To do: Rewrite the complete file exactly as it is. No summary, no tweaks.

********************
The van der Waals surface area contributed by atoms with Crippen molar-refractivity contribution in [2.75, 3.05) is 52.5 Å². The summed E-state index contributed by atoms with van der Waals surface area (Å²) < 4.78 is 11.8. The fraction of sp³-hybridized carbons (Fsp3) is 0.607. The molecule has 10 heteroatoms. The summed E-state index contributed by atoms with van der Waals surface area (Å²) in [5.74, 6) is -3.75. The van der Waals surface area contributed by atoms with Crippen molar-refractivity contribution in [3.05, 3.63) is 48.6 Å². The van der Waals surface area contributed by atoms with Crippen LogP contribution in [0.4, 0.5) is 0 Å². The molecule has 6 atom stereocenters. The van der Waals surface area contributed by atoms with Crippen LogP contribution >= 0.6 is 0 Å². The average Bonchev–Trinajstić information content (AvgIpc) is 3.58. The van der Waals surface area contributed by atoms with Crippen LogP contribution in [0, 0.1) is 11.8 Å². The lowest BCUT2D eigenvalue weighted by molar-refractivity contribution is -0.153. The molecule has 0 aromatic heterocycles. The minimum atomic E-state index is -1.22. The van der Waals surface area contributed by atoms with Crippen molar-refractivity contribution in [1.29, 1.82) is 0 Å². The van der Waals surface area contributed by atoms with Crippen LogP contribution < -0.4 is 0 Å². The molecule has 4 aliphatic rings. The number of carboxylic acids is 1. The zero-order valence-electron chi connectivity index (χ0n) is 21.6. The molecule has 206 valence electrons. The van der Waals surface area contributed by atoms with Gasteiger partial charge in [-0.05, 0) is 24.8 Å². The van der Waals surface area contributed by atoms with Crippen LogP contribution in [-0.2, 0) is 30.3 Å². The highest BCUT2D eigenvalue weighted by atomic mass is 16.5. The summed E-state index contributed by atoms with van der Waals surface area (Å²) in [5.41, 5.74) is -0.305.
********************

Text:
The van der Waals surface area contributed by atoms with Crippen molar-refractivity contribution in [2.75, 3.05) is 52.5 Å². The summed E-state index contributed by atoms with van der Waals surface area (Å²) < 4.78 is 11.8. The fraction of sp³-hybridized carbons (Fsp3) is 0.607. The molecule has 10 heteroatoms. The summed E-state index contributed by atoms with van der Waals surface area (Å²) in [5.74, 6) is -3.75. The van der Waals surface area contributed by atoms with Crippen molar-refractivity contribution in [3.05, 3.63) is 48.6 Å². The van der Waals surface area contributed by atoms with Crippen LogP contribution in [0.4, 0.5) is 0 Å². The molecule has 6 atom stereocenters. The van der Waals surface area contributed by atoms with Crippen LogP contribution >= 0.6 is 0 Å². The average Bonchev–Trinajstić information content (AvgIpc) is 3.58. The van der Waals surface area contributed by atoms with Crippen LogP contribution in [0, 0.1) is 11.8 Å². The lowest BCUT2D eigenvalue weighted by molar-refractivity contribution is -0.153. The molecule has 0 aromatic heterocycles. The minimum atomic E-state index is -1.22. The van der Waals surface area contributed by atoms with Crippen molar-refractivity contribution in [1.29, 1.82) is 0 Å². The van der Waals surface area contributed by atoms with Crippen LogP contribution < -0.4 is 0 Å². The molecule has 4 aliphatic rings. The number of carboxylic acids is 1. The zero-order valence-electron chi connectivity index (χ0n) is 21.6. The molecule has 206 valence electrons. The van der Waals surface area contributed by atoms with Gasteiger partial charge in [-0.05, 0) is 24.8 Å². The van der Waals surface area contributed by atoms with Crippen LogP contribution in [-0.2, 0) is 30.3 Å². The highest BCUT2D eigenvalue weighted by atomic mass is 16.5. The summed E-state index contributed by atoms with van der Waals surface area (Å²) in [5.41, 5.74) is -0.305.